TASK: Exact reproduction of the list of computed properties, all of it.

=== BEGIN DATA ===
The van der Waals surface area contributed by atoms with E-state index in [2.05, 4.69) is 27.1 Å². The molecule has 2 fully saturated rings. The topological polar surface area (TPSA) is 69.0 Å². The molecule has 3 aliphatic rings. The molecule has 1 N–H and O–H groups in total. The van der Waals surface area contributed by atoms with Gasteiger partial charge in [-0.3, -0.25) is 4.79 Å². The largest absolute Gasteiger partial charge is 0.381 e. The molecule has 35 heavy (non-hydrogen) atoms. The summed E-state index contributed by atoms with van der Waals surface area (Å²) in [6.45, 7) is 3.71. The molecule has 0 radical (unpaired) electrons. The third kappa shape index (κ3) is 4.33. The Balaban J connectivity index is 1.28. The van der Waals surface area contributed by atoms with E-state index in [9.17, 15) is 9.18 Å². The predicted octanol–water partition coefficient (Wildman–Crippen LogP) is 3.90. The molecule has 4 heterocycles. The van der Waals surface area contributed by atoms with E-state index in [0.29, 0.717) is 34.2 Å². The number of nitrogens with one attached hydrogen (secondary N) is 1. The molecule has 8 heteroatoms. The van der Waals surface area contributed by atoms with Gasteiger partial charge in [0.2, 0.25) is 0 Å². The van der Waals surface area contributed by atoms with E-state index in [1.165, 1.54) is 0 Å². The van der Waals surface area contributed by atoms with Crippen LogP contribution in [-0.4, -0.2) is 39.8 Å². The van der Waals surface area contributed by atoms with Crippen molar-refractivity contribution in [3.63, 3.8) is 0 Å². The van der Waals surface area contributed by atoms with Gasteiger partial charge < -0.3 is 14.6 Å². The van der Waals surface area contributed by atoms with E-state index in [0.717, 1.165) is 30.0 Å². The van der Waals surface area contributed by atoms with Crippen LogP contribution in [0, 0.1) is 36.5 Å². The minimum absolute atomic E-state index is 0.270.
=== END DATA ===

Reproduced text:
The van der Waals surface area contributed by atoms with E-state index in [2.05, 4.69) is 27.1 Å². The molecule has 2 fully saturated rings. The topological polar surface area (TPSA) is 69.0 Å². The molecule has 3 aliphatic rings. The molecule has 1 N–H and O–H groups in total. The van der Waals surface area contributed by atoms with Gasteiger partial charge in [-0.3, -0.25) is 4.79 Å². The largest absolute Gasteiger partial charge is 0.381 e. The molecule has 35 heavy (non-hydrogen) atoms. The summed E-state index contributed by atoms with van der Waals surface area (Å²) in [6.45, 7) is 3.71. The molecule has 0 radical (unpaired) electrons. The third kappa shape index (κ3) is 4.33. The Balaban J connectivity index is 1.28. The van der Waals surface area contributed by atoms with E-state index in [9.17, 15) is 9.18 Å². The predicted octanol–water partition coefficient (Wildman–Crippen LogP) is 3.90. The molecule has 4 heterocycles. The van der Waals surface area contributed by atoms with E-state index in [0.29, 0.717) is 34.2 Å². The number of nitrogens with one attached hydrogen (secondary N) is 1. The molecule has 8 heteroatoms. The van der Waals surface area contributed by atoms with Gasteiger partial charge in [0.2, 0.25) is 0 Å². The van der Waals surface area contributed by atoms with E-state index in [1.165, 1.54) is 0 Å². The van der Waals surface area contributed by atoms with Crippen LogP contribution in [-0.4, -0.2) is 39.8 Å². The van der Waals surface area contributed by atoms with Crippen molar-refractivity contribution in [3.63, 3.8) is 0 Å². The van der Waals surface area contributed by atoms with Gasteiger partial charge < -0.3 is 14.6 Å². The van der Waals surface area contributed by atoms with E-state index in [0.717, 1.165) is 30.0 Å². The van der Waals surface area contributed by atoms with Crippen LogP contribution in [0, 0.1) is 36.5 Å². The minimum absolute atomic E-state index is 0.270.